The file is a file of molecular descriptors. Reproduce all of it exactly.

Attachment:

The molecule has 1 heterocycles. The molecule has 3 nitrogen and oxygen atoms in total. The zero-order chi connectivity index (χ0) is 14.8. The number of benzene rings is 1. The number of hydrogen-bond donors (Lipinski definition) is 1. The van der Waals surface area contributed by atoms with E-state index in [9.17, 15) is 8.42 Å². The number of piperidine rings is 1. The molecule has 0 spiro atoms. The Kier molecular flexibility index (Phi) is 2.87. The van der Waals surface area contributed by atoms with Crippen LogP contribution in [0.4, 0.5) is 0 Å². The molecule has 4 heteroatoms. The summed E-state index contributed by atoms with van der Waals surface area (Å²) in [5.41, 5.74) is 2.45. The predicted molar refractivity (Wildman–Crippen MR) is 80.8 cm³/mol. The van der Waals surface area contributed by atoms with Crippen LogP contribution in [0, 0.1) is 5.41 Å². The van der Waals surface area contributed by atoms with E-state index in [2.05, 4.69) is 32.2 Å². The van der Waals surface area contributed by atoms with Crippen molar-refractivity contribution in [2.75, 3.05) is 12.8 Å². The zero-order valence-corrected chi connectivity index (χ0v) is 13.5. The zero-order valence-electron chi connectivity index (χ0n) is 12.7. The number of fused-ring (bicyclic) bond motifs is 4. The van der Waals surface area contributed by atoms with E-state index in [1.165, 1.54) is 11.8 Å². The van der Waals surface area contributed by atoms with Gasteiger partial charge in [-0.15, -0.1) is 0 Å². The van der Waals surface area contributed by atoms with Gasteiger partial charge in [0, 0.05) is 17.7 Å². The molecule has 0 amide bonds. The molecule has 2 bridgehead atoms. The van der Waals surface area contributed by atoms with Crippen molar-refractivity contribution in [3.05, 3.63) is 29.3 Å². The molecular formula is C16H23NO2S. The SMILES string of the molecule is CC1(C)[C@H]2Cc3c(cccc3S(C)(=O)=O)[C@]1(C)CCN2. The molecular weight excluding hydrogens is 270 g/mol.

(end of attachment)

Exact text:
The molecule has 1 heterocycles. The molecule has 3 nitrogen and oxygen atoms in total. The zero-order chi connectivity index (χ0) is 14.8. The number of benzene rings is 1. The number of hydrogen-bond donors (Lipinski definition) is 1. The van der Waals surface area contributed by atoms with E-state index in [9.17, 15) is 8.42 Å². The number of piperidine rings is 1. The molecule has 0 spiro atoms. The Kier molecular flexibility index (Phi) is 2.87. The van der Waals surface area contributed by atoms with Crippen LogP contribution in [0.4, 0.5) is 0 Å². The molecule has 4 heteroatoms. The summed E-state index contributed by atoms with van der Waals surface area (Å²) in [5.41, 5.74) is 2.45. The predicted molar refractivity (Wildman–Crippen MR) is 80.8 cm³/mol. The van der Waals surface area contributed by atoms with Crippen LogP contribution in [0, 0.1) is 5.41 Å². The van der Waals surface area contributed by atoms with E-state index in [2.05, 4.69) is 32.2 Å². The van der Waals surface area contributed by atoms with Crippen molar-refractivity contribution in [2.75, 3.05) is 12.8 Å². The zero-order valence-corrected chi connectivity index (χ0v) is 13.5. The zero-order valence-electron chi connectivity index (χ0n) is 12.7. The number of fused-ring (bicyclic) bond motifs is 4. The van der Waals surface area contributed by atoms with E-state index in [1.165, 1.54) is 11.8 Å². The van der Waals surface area contributed by atoms with Gasteiger partial charge in [-0.15, -0.1) is 0 Å². The van der Waals surface area contributed by atoms with Gasteiger partial charge in [0, 0.05) is 17.7 Å². The molecule has 0 amide bonds. The molecule has 2 bridgehead atoms. The van der Waals surface area contributed by atoms with Crippen molar-refractivity contribution in [3.05, 3.63) is 29.3 Å². The molecular formula is C16H23NO2S. The SMILES string of the molecule is CC1(C)[C@H]2Cc3c(cccc3S(C)(=O)=O)[C@]1(C)CCN2. The molecular weight excluding hydrogens is 270 g/mol.